“Are your goals realistic? Don’t sell yourself short, but don’t set yourself up for failure!” ChronicBabe editrix Jenni posed this question Monday. Little did she know that I was on the verge of doing exactly what she warns against.
I mentioned to friends on Sunday that I’d really like to walk a marathon someday. Naturally, I looked up marathon training schedules on Monday and found the routine for me.
With Jenni’s message echoing in my mind, I set out knowing I had to reign in my overachieving self. Instead of setting the marathon as my goal, I focused on making the first week’s training schedule the target. Once I maintained that program for awhile, I could move on to the next week.
Sounds reasonable — except that I can’t trick myself into believing the marathon isn’t my ultimate desire. The first week’s schedule looked achievable on Tuesday and even Wednesday; today it’s nearly inconceivable.
My head hurts and it hurt all night. I’m exhausted, but am trying to conserve energy because I’m meeting one friend for doughnuts tonight and another for breakfast in the morning. Two miles, which is normally an easy distance for me, looks like a cinch until I consider that my body has to participate.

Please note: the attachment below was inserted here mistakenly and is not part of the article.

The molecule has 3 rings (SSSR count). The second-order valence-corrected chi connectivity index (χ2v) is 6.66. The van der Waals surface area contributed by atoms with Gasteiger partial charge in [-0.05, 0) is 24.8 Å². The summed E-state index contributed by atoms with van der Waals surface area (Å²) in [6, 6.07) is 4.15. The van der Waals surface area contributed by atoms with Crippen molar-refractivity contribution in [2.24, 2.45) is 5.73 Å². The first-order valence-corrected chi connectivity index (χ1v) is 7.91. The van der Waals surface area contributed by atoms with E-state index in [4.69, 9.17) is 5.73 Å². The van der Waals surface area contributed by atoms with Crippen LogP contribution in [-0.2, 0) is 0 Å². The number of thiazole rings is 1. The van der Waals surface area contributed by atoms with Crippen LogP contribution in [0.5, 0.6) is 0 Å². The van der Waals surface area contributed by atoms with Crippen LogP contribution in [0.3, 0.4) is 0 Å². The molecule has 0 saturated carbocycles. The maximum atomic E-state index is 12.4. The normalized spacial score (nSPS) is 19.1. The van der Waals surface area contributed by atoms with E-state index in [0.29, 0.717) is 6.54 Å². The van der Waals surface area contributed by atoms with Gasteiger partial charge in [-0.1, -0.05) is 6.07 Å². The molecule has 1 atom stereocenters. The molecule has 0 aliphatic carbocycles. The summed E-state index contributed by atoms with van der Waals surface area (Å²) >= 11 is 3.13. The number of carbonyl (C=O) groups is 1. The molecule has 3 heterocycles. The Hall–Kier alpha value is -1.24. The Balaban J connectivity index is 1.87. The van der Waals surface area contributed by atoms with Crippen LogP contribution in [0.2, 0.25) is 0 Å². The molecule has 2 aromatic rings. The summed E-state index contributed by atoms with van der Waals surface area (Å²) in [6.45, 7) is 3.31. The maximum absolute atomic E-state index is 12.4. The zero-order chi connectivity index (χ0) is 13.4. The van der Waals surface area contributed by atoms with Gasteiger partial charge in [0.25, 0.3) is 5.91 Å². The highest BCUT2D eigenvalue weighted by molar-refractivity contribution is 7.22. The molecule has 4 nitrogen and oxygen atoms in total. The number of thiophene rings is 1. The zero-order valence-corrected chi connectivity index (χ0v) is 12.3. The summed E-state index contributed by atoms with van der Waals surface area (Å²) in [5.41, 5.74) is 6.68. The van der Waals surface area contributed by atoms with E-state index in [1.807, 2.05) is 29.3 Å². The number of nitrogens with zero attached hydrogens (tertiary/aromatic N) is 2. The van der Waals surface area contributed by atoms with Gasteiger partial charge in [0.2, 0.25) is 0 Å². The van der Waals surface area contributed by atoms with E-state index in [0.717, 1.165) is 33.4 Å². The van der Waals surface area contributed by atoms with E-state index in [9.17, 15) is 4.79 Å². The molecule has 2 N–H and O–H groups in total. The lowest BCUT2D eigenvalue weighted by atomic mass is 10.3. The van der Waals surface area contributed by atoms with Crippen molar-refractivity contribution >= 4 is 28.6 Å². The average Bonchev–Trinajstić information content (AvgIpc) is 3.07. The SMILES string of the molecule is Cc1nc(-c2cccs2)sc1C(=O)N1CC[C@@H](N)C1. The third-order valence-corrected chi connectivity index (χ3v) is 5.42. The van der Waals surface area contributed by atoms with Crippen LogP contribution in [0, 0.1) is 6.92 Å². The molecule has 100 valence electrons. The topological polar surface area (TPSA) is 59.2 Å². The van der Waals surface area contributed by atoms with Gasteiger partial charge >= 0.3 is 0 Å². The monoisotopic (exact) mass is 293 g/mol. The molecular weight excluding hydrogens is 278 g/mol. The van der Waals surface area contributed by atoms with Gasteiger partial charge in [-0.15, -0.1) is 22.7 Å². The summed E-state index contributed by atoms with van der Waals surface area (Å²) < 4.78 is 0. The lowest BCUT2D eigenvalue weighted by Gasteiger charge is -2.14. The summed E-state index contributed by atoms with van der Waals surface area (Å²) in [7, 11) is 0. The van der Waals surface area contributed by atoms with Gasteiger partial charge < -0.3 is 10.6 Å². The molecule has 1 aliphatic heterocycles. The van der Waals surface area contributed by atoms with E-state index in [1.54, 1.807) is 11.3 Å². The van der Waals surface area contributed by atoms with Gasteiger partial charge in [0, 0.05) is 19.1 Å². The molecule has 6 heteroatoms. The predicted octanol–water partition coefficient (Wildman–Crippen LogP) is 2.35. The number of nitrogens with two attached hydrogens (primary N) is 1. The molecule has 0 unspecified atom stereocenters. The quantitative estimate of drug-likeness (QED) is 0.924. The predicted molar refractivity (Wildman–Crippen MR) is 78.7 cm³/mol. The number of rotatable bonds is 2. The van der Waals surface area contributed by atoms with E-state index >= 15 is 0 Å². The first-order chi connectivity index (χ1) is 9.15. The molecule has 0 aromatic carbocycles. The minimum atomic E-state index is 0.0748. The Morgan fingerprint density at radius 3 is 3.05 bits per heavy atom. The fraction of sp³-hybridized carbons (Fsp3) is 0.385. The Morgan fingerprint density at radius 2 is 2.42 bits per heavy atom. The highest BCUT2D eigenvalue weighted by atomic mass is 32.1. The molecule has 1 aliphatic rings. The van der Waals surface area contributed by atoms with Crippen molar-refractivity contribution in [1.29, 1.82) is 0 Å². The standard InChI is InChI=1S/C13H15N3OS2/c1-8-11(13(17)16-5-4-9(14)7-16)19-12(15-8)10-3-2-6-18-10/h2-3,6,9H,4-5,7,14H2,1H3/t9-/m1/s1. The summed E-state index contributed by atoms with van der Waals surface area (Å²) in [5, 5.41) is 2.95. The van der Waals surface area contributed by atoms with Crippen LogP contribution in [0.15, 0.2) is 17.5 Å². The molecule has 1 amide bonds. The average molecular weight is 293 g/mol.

Despite numerous attempts, I can’t ignore that the very same body holds the brain that’s in the rut of having a headache every single minute of every single day. Today it tells me that there’s no way am I walking two miles. I could push myself to do it, then be sorry that I had to pass up the chance to catch up with a dear friend (and eat a killer Boston cream doughnut).
However, I can take Jenni’s lead and go for a 10 minute walk. I could even reward myself with a latte at my current favorite neighborhood coffee house, ensuring that I get a half mile of exercise today.
Instead of berating myself for not reaching the goal today, I can be proud that I attended a yoga class on Tuesday and walked 3 miles (including a steep hill!) yesterday. Maybe I’ll go the distance tomorrow, or maybe I’ll take a leisurely stroll to admire neighbors’ houses. Whatever I do, I’ll try to remember that I’m doing the best I can.